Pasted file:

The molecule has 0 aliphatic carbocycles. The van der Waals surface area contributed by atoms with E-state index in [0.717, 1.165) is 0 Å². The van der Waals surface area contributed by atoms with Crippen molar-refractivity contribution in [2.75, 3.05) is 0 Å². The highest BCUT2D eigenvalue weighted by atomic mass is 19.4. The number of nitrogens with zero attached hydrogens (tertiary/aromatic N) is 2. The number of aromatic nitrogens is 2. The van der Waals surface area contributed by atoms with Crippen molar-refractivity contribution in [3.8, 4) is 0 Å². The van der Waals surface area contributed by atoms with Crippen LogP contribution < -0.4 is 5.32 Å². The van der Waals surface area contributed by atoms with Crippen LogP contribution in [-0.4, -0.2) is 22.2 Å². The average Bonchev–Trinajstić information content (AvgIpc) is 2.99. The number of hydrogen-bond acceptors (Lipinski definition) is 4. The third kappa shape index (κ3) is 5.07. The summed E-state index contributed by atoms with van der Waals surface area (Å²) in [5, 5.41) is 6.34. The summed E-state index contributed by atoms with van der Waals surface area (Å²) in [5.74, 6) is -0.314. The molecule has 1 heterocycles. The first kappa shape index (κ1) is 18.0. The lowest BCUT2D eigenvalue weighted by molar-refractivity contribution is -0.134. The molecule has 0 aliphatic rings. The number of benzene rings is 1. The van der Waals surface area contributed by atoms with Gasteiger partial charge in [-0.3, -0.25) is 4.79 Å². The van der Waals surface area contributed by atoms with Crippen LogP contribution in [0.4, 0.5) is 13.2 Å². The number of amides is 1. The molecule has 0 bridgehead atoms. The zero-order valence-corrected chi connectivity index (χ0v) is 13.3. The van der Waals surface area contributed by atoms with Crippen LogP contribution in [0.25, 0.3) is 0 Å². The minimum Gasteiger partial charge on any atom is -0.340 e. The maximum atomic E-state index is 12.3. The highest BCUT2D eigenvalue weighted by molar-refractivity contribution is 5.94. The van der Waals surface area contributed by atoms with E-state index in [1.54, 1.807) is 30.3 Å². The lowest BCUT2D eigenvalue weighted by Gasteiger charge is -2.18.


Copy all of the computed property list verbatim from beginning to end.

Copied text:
The molecule has 0 aliphatic carbocycles. The van der Waals surface area contributed by atoms with E-state index in [0.717, 1.165) is 0 Å². The van der Waals surface area contributed by atoms with Crippen molar-refractivity contribution in [2.75, 3.05) is 0 Å². The highest BCUT2D eigenvalue weighted by atomic mass is 19.4. The number of nitrogens with zero attached hydrogens (tertiary/aromatic N) is 2. The number of aromatic nitrogens is 2. The van der Waals surface area contributed by atoms with Crippen molar-refractivity contribution in [3.8, 4) is 0 Å². The van der Waals surface area contributed by atoms with Crippen LogP contribution < -0.4 is 5.32 Å². The van der Waals surface area contributed by atoms with Crippen LogP contribution in [-0.4, -0.2) is 22.2 Å². The average Bonchev–Trinajstić information content (AvgIpc) is 2.99. The number of hydrogen-bond acceptors (Lipinski definition) is 4. The third kappa shape index (κ3) is 5.07. The summed E-state index contributed by atoms with van der Waals surface area (Å²) in [5, 5.41) is 6.34. The summed E-state index contributed by atoms with van der Waals surface area (Å²) in [5.74, 6) is -0.314. The molecule has 1 heterocycles. The first kappa shape index (κ1) is 18.0. The lowest BCUT2D eigenvalue weighted by molar-refractivity contribution is -0.134. The molecule has 0 aliphatic rings. The number of benzene rings is 1. The van der Waals surface area contributed by atoms with Gasteiger partial charge in [-0.3, -0.25) is 4.79 Å². The van der Waals surface area contributed by atoms with Crippen LogP contribution in [0.4, 0.5) is 13.2 Å². The number of amides is 1. The molecule has 0 bridgehead atoms. The zero-order valence-corrected chi connectivity index (χ0v) is 13.3. The van der Waals surface area contributed by atoms with Crippen LogP contribution in [0.25, 0.3) is 0 Å². The minimum Gasteiger partial charge on any atom is -0.340 e. The maximum atomic E-state index is 12.3. The highest BCUT2D eigenvalue weighted by molar-refractivity contribution is 5.94. The van der Waals surface area contributed by atoms with E-state index in [1.54, 1.807) is 30.3 Å². The lowest BCUT2D eigenvalue weighted by Gasteiger charge is -2.18.